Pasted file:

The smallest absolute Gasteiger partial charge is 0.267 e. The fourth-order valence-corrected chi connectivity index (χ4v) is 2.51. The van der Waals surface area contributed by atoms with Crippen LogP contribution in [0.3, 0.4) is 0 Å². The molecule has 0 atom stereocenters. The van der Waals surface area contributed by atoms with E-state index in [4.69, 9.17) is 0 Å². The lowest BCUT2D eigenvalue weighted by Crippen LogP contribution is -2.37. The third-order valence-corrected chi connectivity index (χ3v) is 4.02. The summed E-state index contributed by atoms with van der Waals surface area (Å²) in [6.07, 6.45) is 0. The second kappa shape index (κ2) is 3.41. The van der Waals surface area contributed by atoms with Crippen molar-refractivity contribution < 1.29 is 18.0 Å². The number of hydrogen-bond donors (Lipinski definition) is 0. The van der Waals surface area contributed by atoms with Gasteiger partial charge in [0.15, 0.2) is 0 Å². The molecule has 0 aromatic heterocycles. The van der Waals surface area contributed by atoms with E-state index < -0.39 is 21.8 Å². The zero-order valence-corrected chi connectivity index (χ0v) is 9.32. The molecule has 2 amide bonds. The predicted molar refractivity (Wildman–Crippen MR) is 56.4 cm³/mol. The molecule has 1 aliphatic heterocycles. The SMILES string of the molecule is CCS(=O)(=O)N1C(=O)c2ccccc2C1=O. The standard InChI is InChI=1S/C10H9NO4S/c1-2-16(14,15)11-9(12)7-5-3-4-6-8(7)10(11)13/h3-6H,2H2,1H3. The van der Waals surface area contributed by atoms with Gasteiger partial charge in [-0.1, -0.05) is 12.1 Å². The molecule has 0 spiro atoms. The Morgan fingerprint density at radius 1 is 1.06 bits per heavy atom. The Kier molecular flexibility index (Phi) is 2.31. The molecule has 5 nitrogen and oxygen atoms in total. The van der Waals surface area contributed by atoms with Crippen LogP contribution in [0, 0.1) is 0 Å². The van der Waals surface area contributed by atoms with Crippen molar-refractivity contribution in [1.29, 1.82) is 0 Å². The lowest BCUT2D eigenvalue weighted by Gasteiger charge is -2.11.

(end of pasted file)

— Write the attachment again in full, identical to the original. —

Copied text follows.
The smallest absolute Gasteiger partial charge is 0.267 e. The fourth-order valence-corrected chi connectivity index (χ4v) is 2.51. The van der Waals surface area contributed by atoms with Crippen LogP contribution in [0.3, 0.4) is 0 Å². The molecule has 0 atom stereocenters. The van der Waals surface area contributed by atoms with E-state index in [4.69, 9.17) is 0 Å². The lowest BCUT2D eigenvalue weighted by Crippen LogP contribution is -2.37. The third-order valence-corrected chi connectivity index (χ3v) is 4.02. The summed E-state index contributed by atoms with van der Waals surface area (Å²) in [6.07, 6.45) is 0. The second kappa shape index (κ2) is 3.41. The van der Waals surface area contributed by atoms with Crippen molar-refractivity contribution < 1.29 is 18.0 Å². The number of hydrogen-bond donors (Lipinski definition) is 0. The van der Waals surface area contributed by atoms with Gasteiger partial charge in [0.15, 0.2) is 0 Å². The molecule has 0 aromatic heterocycles. The van der Waals surface area contributed by atoms with E-state index < -0.39 is 21.8 Å². The zero-order valence-corrected chi connectivity index (χ0v) is 9.32. The molecule has 2 amide bonds. The predicted molar refractivity (Wildman–Crippen MR) is 56.4 cm³/mol. The molecule has 1 aliphatic heterocycles. The SMILES string of the molecule is CCS(=O)(=O)N1C(=O)c2ccccc2C1=O. The standard InChI is InChI=1S/C10H9NO4S/c1-2-16(14,15)11-9(12)7-5-3-4-6-8(7)10(11)13/h3-6H,2H2,1H3. The van der Waals surface area contributed by atoms with Gasteiger partial charge in [-0.1, -0.05) is 12.1 Å². The molecule has 0 spiro atoms. The Morgan fingerprint density at radius 1 is 1.06 bits per heavy atom. The Kier molecular flexibility index (Phi) is 2.31. The molecule has 5 nitrogen and oxygen atoms in total. The van der Waals surface area contributed by atoms with Crippen LogP contribution in [0, 0.1) is 0 Å². The van der Waals surface area contributed by atoms with Crippen molar-refractivity contribution in [1.29, 1.82) is 0 Å². The lowest BCUT2D eigenvalue weighted by Gasteiger charge is -2.11.